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How Much Protein Do You Need to Build Muscle?
How much protein do you need to build muscle? There has been disagreement about that for the last 100 years, I think. In fact, since the man (or woman) first picked up a boulder, put a bench on it and made a monster size, mostly muscular. there has been a clash between the “eat until the protein comes out of your ear” group and the “you don’t need any blank protein to build muscle; look at a rhino” camp.
When I first started pumping iron, the two camps seemed best represented by Bill Pearl with “you don’t need a lot of protein” and Vince Gironda advocating some serious protein consumption. Following some of what Vince suggested; I would eat nothing but steak and eggs for breakfast during football season and carbo up with a ton of spaghetti on game day. It seems crazy now.
I guess I’ve followed the high protein idea pretty much my whole life. When I was exercising a lot, I would average one gram of protein per day. kilos of body weight. I would eat about 180 to 220 grams of protein a day. During the periods when I didn’t train quite as much, I still consumed about 100 grams a day. Did it work for me? Was high protein what helped me take back close to 210 pounds of decent muscle a few years ago (or eight)? Maybe or maybe not; I couldn’t say for sure because I had no benchmark to go by.
So how much protein is enough protein? That question is very similar to another question that asks, “How long should a man’s legs be?” One answer could be, “as long as it takes to reach the ground.” You need as much protein as it takes to build muscle, for you.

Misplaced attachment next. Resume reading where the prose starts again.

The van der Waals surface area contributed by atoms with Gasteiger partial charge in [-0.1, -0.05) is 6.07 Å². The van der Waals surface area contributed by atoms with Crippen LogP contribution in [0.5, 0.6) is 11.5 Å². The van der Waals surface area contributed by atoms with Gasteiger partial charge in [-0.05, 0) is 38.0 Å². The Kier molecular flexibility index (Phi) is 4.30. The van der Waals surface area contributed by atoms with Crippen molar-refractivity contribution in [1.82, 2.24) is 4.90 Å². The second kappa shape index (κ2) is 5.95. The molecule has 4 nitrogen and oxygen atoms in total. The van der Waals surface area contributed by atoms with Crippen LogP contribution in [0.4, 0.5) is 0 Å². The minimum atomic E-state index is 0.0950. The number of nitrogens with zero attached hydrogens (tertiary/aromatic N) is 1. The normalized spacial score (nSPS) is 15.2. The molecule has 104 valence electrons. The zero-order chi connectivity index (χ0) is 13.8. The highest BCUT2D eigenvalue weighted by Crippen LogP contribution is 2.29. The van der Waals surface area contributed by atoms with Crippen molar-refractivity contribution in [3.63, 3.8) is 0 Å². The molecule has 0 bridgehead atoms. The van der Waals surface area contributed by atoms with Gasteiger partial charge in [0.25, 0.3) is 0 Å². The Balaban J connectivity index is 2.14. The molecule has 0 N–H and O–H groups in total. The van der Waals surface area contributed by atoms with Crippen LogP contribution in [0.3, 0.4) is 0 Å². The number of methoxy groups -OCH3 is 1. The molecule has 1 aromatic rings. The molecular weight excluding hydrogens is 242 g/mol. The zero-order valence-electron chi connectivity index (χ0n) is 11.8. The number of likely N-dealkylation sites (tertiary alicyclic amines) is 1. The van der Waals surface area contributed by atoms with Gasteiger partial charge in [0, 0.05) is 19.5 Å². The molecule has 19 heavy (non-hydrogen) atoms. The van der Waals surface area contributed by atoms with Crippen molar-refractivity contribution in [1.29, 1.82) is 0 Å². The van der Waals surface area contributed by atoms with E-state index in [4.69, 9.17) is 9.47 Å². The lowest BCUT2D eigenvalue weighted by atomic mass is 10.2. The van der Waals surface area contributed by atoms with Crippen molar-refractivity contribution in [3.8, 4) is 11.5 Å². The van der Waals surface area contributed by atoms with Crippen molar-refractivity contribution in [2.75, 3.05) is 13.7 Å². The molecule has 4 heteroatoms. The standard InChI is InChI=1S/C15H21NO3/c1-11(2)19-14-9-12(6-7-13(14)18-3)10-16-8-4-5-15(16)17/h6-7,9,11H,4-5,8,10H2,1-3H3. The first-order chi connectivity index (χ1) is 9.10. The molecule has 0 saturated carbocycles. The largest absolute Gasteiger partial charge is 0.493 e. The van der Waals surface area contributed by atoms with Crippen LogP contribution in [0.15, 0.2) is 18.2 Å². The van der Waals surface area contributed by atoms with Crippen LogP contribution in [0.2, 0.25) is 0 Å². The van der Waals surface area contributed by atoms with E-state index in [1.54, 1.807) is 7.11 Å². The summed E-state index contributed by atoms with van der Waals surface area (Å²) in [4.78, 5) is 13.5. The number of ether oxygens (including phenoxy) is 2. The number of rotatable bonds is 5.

The Mayo Clinic recommends that protein intake be about 10% to 35% of a 2,000-calorie diet. That amount corresponds to a huge range of 50 to 175 grams of protein. That’s huge reach and not much help. Even among the experts, there are some question marks, or at least that’s how I interpret it to have such a wide range.
And it’s not so strange; you can’t underestimate the importance of protein for everyday, let’s build muscle. Protein is essential for human life. Your skin, bones, muscles and organ tissue all contain protein. Protein is also found in your blood, hormones and enzymes.
You need protein. The question is again, how much do you need? Your body takes the ingested protein and breaks it down into its amino acid components for use. The body cannot store unused protein. Any unnecessary amino acids are stripped of their nitrogen and stored as fat (or used as energy). The nitrogenous elements are treated as waste by your kidney and liver. If you’re not an expert or a guru here, you might want to confirm all of this, but I think I’m on the ball.
So if you only need 100 grams but eat 180 grams, guess what, the rest of the 80 grams is either fat around the gut or pooped out. Either way, the excess causes undue stress on the body. Protein is not a good source of energy unless you are a big cat roaming the Serengeti plains. Therefore, there is no incentive to eat more protein than you need. On the contrary, you are punishing your body by consuming more than you need.